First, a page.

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Looking back over ten years after its launch, it's easy to forget the climate in which Ultimate Spider-Man was launched. The first Spider-Man film was being filmed and coming close to release, the mainstream Spider-Man comic was struggling to pull in readers after an ill-advised attempt to remove Mary Jane Watson from the mythos and create a single (but widowed!) Spider-Man. This would later be reversed with a change in writer, when J. Michael Straczynski, of Babylon 5 fame, took over. The Spider-Man books had also recently experienced a largely-ignored reboot with John Byrne's "Spider-Man: Chapter One", which was a bizarre attempt to rewrite Spider-Man and his villain's origins and tie them all in together, so when Ultimate Spider-Man was announced as a modern-day retelling of the classic Spider-Man origin, there were purists who were understandably apprehensive about further butchering of their classic stories in an attempt to "update" the stories.
Fans of the classic Spider-Man stories shouldn't be worried as this is a different Spider-Man, in a different and 'Ultimate' universe. As with those 1960's origin issues, this is set in contemporary times and since that was the year 2000, some of the references are slightly dated twelve years on. Whilst Stan Lee and Steve Ditko's original story for the birth of Spider-Man was crammed into 11 pages, this Spider-Man's journey into becoming a costumed hero takes seven issues, and introduces the Green Goblin as his primary nemesis.
This initial volume is written by Brian Michael Bendis, who had enjoyed success with his indie title, Powers, and with art featuring long-time Spider-Man artist, Mark Bagley. The story introduces Peter Parker and his school-mates during a trip to Oscorp, a science laboratory owned by the father of one of the students. The familiar events happen and a genetically-enhanced Spider (as opposed to the traditonal radioactive) bites a young Peter Parker, transferring its Amazing powers onto the boy. As with the traditional story, he first uses these powers for his own personal gain and the development of his powers is nicely dovetailed into his own changes through puberty, something that was echoed somewhat in the Spider-Man movie that followed. Again, there is a heavier focus on the characterisation of the human characters of the Spider-Man saga, with Uncle Ben getting a lot more personality and face-time than he ever had in the initial storyline (and some since). By allowing us to care for the Uncle Ben character, Bendis allows us to hope that along with the minor differences he has added to the Spider-Man legend, there may also be a chance of Uncle Ben surviving and having a larger impact on his nephew's life as a costumed hero.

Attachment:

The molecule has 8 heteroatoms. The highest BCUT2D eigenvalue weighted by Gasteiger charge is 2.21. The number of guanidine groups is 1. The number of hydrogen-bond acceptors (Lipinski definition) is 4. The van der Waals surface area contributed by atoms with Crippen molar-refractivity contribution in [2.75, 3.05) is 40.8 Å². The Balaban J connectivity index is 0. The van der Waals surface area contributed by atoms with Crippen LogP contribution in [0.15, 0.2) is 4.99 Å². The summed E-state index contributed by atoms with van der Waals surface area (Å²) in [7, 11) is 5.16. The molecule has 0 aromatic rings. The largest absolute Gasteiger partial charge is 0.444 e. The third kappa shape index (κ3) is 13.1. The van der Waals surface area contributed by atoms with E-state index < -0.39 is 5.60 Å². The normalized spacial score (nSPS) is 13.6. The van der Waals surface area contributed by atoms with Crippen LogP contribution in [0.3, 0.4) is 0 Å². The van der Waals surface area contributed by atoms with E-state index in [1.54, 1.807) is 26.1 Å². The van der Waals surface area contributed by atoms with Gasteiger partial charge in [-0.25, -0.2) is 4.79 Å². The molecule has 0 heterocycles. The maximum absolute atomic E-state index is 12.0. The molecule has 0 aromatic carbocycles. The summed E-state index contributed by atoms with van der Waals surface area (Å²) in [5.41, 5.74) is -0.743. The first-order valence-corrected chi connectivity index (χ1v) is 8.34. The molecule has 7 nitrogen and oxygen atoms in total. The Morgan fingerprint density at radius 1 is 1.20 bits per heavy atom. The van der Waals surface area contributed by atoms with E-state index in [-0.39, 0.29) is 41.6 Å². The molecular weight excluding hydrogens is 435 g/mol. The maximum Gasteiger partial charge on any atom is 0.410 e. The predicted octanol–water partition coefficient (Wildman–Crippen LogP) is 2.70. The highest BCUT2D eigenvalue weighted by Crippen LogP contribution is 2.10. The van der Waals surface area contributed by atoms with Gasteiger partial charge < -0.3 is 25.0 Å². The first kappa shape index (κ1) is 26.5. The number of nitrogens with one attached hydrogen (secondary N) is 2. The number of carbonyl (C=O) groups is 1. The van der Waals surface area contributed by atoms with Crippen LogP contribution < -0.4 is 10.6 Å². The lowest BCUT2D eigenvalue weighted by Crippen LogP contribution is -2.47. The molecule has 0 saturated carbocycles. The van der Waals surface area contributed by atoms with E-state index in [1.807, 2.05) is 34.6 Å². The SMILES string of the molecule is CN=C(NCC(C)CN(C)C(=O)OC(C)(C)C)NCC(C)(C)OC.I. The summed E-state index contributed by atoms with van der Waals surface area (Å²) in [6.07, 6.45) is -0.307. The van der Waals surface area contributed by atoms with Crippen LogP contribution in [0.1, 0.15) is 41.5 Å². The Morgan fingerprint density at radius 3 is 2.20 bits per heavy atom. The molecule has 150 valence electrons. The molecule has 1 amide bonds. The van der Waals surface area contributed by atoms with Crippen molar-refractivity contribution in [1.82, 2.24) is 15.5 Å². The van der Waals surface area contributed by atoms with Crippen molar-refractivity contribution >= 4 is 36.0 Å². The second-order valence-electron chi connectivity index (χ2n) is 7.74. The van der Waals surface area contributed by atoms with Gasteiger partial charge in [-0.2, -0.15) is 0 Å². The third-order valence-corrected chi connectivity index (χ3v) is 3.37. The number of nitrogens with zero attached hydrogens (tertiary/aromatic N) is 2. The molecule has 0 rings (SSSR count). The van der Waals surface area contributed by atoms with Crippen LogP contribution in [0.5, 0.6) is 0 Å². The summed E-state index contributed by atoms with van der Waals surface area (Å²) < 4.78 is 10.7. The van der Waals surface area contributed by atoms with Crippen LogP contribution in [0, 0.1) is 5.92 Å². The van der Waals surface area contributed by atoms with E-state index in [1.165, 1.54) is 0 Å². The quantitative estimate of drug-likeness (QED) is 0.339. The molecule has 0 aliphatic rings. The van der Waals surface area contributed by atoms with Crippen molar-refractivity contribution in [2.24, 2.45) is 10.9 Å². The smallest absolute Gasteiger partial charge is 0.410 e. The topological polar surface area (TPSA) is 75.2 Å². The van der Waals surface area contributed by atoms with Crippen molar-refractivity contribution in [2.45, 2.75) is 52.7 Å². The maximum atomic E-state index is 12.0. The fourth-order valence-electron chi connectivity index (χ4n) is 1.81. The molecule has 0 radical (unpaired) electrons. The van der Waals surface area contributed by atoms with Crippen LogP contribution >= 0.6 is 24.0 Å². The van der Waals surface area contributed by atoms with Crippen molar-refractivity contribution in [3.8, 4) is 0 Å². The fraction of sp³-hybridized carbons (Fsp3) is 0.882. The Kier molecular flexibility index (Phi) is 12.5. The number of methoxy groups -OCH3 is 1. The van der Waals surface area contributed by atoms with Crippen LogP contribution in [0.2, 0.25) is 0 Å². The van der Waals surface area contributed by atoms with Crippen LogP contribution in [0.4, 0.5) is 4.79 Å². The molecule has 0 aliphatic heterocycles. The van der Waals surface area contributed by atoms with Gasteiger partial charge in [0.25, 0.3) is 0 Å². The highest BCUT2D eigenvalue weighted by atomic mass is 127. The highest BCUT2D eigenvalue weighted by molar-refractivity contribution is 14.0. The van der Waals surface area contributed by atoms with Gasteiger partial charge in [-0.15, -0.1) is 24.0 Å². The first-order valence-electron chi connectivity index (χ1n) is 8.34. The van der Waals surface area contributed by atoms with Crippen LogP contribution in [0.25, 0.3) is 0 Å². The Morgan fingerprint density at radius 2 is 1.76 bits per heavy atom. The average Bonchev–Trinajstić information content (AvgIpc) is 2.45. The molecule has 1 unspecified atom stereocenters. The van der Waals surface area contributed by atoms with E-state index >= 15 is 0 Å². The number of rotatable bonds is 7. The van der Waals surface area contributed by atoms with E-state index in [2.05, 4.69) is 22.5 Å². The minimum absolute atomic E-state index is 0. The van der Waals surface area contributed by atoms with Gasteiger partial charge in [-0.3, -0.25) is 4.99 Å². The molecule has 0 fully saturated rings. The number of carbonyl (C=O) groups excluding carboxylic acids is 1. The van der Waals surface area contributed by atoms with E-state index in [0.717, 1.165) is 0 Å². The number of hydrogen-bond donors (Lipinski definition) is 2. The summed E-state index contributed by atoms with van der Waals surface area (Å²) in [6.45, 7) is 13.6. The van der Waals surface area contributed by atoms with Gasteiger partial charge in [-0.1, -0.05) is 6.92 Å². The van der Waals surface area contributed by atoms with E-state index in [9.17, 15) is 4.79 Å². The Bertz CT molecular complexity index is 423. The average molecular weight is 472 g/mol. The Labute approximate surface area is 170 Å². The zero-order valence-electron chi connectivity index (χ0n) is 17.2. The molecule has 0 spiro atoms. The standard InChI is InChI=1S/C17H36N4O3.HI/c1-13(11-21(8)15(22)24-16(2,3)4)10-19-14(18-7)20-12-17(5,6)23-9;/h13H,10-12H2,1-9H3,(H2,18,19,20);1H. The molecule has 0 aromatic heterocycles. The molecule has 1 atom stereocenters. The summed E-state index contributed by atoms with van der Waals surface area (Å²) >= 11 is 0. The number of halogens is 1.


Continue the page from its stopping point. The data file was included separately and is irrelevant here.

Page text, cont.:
Bendis also ties in the origin of the Green Goblin to Spider-Man's own genesis, giving the two arch-nemeses a stronger connection than they ever really had in the main book, up until the infamous Gwen Stacy on the bridge moment. The only downside is that Bendis removes the complex split-personality aspect of Norman Osborn by having him turn into a Green Hulk-like creature whenever he injects himself with the OZ serum. Whilst this is a more frightening visual and creates a less hokey version of the villain, compared to a man in a halloween costume on a glider, it does dampen down a lot of what made the Green Goblin iconic, reducing him to a Hulk knock-off who can throw fireballs.
The artwork here is fantastic, as Mark Bagley knows how to draw his Spider-Man, and after years illustrating him in the mainstream universe, Bagley makes some subtle changes to make this version seem more youthful, such as a slightly larger head and feet (something that the behind-the-scenes sketches at the back of the book reveal). Whilst the initial few chapters are a bit scratchy and Bagley takes time to work out a design for the new characters - his Peter Parker in particular seems to vary slightly from panel to panel and doesn't really settle down until the end of the book - it remains a clear-cut and well drawn book. Later volumes improve on the artwork, with the addition of more visually dynamic characters, such as Doctor Octopus and Venom, but this is a nice start and it is clear that the artwork evolves over time.
Despite the hurdles it had to overcome, Ultimate Spider-Man managed to shake off the prejudices of an alternate universe book and not only became a Top 10 selling book, but also helped launch the Ultimate Universe, with Ultimate versions of the Avengers, Fantastic Four and X-Men following within the next few years. The legacy of the book reaches further than that with the creation of the Ultimate Spider-Man video game, set firmly in the comic book's continuity and the forthcoming Ultimate Spider-Man cartoon which looks to borrow heavily from the modern approach that Bendis took when it came to revitalising the Spider-man franchise. I have to say that Ultimate Spider-Man was one of the books that brought me back into collecting comics on a weekly basis and is one that I still pick up twelve years later (and Bendis is still writing it!)
(+) Well written, mature narrative and characterisations, excellent use of Marvel history, Great Art (-) If you prefer pure action over use of continuity, history and characterisation you might not like.